So I decided to join. I waited until I had insurance again before I gave the thought serious consideration because I know that there is a slight to definite possibility that I will break one or all of my limbs playing rugby. But I don’t like to dwell on that. I choose to focus, instead, on how much fun it’ll be to wear those little shorts and tussle with other chaps in the scrum (that’s what they call the cuddle huddle). It’s going to be fabulous.
Tryouts are in February. I’m thinking of singing a number from Once on This Island and doing a Tilda Swinton monologue from Michael Clayton. I’m a shoo-in.
In the interim, I was asked to participate in a workshop for Team Sunshine Performance Corporation’s production of Henry IV. It was pitched of four days of stage combat, sword fighting and grappling with strangers. I thought, Oh, that sounds awful. I’m in.
I’m trying to find more interesting ways to get physically active. I can’t seem to get myself to go to the gym regularly. This is not my fault. I mean, I keep suggesting that the place would be full if they provided a continental breakfast and played romcoms on the TVs instead of all that basketball and news. I’ll get out of bed at 6 am for a bagel, schmear and a hilarious tale of mistaken identity and romance in a modern metropolis. But plodding along on an elliptical while striking the woman next to me with my expressive hand choreography to Beyonce’s new album? Not today, bitch.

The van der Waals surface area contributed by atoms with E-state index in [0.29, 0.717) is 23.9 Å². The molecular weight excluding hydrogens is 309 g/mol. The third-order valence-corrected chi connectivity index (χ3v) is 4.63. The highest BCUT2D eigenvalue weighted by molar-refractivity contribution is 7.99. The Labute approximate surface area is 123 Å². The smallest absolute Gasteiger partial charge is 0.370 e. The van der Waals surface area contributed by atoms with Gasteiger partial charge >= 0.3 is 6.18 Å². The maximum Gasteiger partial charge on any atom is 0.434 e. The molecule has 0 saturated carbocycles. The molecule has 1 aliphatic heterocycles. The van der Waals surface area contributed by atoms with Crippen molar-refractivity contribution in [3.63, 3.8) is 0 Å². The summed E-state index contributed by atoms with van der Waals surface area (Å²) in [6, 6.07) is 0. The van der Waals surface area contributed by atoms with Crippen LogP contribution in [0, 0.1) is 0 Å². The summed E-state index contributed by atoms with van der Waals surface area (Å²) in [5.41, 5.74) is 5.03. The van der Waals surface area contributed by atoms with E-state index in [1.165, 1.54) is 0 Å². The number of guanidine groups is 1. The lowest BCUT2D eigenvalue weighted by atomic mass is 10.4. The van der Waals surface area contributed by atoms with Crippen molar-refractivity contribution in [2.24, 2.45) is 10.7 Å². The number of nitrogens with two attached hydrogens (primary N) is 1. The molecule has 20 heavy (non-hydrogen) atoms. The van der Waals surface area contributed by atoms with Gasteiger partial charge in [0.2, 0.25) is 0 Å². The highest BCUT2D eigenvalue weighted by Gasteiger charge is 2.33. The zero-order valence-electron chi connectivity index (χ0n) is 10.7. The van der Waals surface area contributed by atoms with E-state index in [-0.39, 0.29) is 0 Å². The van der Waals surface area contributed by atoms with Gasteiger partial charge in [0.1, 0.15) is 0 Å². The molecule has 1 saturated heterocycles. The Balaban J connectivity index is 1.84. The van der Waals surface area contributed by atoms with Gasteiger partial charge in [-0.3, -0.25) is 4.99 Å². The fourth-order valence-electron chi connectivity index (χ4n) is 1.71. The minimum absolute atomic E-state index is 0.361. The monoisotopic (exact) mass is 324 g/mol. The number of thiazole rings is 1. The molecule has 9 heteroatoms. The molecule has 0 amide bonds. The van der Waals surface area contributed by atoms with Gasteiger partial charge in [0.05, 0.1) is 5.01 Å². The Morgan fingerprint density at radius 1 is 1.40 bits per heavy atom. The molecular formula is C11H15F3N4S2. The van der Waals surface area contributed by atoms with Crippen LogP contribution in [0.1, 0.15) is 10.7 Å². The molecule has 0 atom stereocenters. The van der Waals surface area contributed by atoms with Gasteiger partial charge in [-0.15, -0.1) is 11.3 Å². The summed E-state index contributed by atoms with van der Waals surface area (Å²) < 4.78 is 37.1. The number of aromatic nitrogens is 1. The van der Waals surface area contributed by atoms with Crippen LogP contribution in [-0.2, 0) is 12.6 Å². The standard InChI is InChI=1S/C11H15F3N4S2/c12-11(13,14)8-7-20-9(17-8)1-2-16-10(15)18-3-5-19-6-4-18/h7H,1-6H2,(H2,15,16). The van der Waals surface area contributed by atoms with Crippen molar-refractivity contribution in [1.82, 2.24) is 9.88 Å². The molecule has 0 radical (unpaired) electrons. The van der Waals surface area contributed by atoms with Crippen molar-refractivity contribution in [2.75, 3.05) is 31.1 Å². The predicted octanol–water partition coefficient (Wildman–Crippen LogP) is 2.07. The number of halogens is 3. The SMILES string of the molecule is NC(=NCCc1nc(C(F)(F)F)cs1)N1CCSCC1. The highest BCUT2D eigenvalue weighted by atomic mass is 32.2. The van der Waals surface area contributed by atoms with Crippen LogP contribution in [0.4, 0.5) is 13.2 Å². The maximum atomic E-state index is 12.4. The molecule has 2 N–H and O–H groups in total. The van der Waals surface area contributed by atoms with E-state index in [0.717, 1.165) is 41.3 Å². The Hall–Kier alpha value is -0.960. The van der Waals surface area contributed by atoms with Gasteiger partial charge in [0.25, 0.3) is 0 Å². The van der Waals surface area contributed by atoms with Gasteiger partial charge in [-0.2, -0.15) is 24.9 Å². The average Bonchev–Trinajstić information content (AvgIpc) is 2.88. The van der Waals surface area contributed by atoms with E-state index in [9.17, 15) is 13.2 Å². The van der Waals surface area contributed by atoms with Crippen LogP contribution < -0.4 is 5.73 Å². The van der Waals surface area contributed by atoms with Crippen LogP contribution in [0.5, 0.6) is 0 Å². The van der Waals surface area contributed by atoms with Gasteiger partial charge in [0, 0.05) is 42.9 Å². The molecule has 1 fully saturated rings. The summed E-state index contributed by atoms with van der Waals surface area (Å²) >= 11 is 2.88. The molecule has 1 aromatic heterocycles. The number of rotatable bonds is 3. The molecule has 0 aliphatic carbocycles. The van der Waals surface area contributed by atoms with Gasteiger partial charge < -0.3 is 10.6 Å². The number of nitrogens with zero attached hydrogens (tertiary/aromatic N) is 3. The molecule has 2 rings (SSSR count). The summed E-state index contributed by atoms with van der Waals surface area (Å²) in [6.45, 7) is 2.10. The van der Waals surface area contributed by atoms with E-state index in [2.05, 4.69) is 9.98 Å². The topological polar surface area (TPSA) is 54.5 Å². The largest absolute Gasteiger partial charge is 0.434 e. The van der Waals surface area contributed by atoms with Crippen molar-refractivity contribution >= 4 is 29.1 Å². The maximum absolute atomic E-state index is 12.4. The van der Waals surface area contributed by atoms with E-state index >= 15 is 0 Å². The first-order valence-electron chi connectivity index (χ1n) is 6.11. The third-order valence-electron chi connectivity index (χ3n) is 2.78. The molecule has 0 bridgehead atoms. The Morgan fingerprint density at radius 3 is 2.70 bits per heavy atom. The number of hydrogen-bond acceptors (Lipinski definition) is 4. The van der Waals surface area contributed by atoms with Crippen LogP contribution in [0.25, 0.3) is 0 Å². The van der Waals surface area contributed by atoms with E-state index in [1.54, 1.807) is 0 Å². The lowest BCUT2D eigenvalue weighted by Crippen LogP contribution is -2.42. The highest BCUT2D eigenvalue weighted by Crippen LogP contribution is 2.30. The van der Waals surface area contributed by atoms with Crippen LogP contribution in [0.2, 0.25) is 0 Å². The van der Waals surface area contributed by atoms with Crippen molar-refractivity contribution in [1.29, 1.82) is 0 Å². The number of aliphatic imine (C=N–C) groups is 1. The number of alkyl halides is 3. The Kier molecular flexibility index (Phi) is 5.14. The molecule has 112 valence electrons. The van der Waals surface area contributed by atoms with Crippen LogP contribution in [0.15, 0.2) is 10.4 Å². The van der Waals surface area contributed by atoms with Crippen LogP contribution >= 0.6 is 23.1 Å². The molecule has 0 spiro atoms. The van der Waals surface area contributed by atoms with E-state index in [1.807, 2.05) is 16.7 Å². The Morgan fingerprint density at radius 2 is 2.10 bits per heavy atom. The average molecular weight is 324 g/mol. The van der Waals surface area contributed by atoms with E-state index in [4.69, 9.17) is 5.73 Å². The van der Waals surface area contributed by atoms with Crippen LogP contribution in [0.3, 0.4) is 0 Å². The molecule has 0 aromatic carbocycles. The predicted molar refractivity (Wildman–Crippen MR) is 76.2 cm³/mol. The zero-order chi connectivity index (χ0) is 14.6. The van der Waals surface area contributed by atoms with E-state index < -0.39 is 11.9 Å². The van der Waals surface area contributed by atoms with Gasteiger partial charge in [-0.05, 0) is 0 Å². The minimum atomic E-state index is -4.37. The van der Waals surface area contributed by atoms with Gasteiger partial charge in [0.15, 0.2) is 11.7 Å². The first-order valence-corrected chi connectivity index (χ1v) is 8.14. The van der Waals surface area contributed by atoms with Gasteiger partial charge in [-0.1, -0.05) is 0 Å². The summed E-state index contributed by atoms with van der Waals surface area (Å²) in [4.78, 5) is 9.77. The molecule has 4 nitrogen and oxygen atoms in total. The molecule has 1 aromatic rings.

I didn’t have a clue what to expect from this workshop. I have no stage combat experience whatsoever. I did, however, play Prince Hal in 11th grade (Yes, that’s where you remember me from. Please, no autographs.)
On my way over, I tried to imagine what lie in wait in this fake combat workshop. I figured I should get into character. Like most people, when I think of a character that fights I think of Oprah from The Color Purple. So, when I arrived, I stood in the center of the room, squared my shoulders and recited her speech to Miss Celie in the middle of the field.